At the top we found the Craven encampment and after a quick chat we were helpfully led to the top of the main shaft and pointed at Dihedral. We would be the first people to actually descend to the bottom since it was rigged the previous day. One of the other riggers let me know that he was pretty sure the rope reached the bottom.
The view is spectacular from the top! Looking down from Dihedral the darkness melts away as light and water stream in from the main shaft. You can see a long way down before the darkness rallies once again and precludes any view of the bottom. As I rigged I gibbered about how intimidated I was, about how far down it was, about how scary it all seemed. Then I thought that as I was nominally one of the most height happy of our party that I should stop saying these things in earshot of the others.
I began my slow descent, and what a long way it is! The spray builds up again and again but each time I was relieved to find another deviation pulling me away from the column of water. Truly awesome in every way. The scale of the cave, the water, the light, combine perfectly.
At the ledge I waited for Jack, and once he arrived I descended the second half. The hang down was more familair this time as I dropped into the main chamber, but still a very new vantage point. At the bottom I scrambled to set up some flashes but a miscommunication above meant that I had ample time to take photos.
One by one Jack, then Fiona, and finally Cecilia descended equally awed (and all dazzled by my flashes). We regrouped and set off in the direction of mud hall. None of us had really been in the Eastern half of Gaping Ghyll. We had discussed various options but the lack of wetsuits seem to be quite limiting so we settled on going as far as we felt like towards the Whitsun Series.
This bit of cave is very good value and I'm surprised I'd not been there before. The large mud hall is obviously quite impressive but beyond is some quite classic caving. Even the crawls are fairly pleasant. And well decorated for something so accessible! We did wonder if even the prescence of a duck further on puts people off this bit of passage.
Just before the drained sump of the font we giggled childishly at the noises we made squalching through the mud. Fiona elected to stomp straight through and was rewarded with a depth of mud that the rest of us managed to avoid. We stared into the canal for a few minutes before deciding that being soaked would add nothing to our trip and turned around.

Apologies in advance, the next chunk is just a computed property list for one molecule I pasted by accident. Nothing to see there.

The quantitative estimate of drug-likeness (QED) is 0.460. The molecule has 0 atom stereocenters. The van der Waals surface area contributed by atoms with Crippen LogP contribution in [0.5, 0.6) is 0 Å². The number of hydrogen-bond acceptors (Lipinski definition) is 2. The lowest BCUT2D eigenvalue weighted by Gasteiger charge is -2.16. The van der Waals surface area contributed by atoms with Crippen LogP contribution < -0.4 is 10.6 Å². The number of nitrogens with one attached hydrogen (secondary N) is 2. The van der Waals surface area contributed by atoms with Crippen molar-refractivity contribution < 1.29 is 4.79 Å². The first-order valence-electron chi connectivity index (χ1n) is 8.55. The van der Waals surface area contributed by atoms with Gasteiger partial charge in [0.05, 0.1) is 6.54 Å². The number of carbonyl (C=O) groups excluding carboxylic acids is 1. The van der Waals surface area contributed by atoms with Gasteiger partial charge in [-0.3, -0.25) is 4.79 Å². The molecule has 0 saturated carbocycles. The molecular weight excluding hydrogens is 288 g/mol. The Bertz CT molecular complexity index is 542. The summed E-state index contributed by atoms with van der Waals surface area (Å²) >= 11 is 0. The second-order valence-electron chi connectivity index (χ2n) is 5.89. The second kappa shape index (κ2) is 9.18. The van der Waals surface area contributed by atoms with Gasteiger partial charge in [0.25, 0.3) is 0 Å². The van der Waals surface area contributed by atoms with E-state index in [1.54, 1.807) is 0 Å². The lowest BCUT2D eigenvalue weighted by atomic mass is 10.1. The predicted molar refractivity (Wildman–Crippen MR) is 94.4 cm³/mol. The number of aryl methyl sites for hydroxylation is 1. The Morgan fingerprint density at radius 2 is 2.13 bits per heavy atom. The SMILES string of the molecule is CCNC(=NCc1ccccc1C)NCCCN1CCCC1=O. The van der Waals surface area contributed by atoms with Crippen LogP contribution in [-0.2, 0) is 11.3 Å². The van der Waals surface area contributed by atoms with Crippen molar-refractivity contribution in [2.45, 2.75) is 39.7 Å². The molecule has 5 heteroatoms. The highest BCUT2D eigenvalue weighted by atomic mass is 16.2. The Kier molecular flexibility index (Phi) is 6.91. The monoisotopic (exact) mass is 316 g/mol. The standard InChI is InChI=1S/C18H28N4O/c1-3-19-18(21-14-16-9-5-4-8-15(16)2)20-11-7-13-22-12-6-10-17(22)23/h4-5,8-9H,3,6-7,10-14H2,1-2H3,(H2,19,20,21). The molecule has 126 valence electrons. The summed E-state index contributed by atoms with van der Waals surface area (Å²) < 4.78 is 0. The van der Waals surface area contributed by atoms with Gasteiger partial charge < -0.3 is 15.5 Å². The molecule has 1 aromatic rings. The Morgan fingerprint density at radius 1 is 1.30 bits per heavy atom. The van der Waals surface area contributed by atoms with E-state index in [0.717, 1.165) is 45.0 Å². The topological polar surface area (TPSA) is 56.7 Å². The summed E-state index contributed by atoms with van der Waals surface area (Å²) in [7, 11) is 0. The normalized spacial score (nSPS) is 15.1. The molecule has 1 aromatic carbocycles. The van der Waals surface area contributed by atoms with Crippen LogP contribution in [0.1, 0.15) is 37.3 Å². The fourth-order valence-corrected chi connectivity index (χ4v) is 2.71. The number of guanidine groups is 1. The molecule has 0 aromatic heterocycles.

Once again in the main chamber we just caught up with Clive as he was about to ascend Dihedral. Cecilia and I decided we wanted to exit this way too, as it seemed like it would not be rigged very often. Jack and Fiona sensibly decided to exit via Bar and complete a nice through trip. We parted and Cecilia and I climbed in turn.
I was pleased to be able to appreciate the shaft for longer though when we arrived at the ledge we found 6 people up there! Luckily (in some way) two of them were trying to head down (and had been waiting for an hour they said). With me and Cecilia up they were finally able to descend. It is not a terrible place to queue. Plenty to look at and the waterfall brings down warm air from the surface so it is also not too cold.
Finally Clive had ascended leaving just me and Cecilia on the ledge. We waited and waited for the rope free and after what seemed like an age we realised that someone was descending slowly. I wondered if Clive had run into trouble and turned round but it turned out he had told some people at the top that we wouldn't mind waiting for them to descend! This, for the record, was not true. As pleasant as the ledge was we were still getting colder by the minute.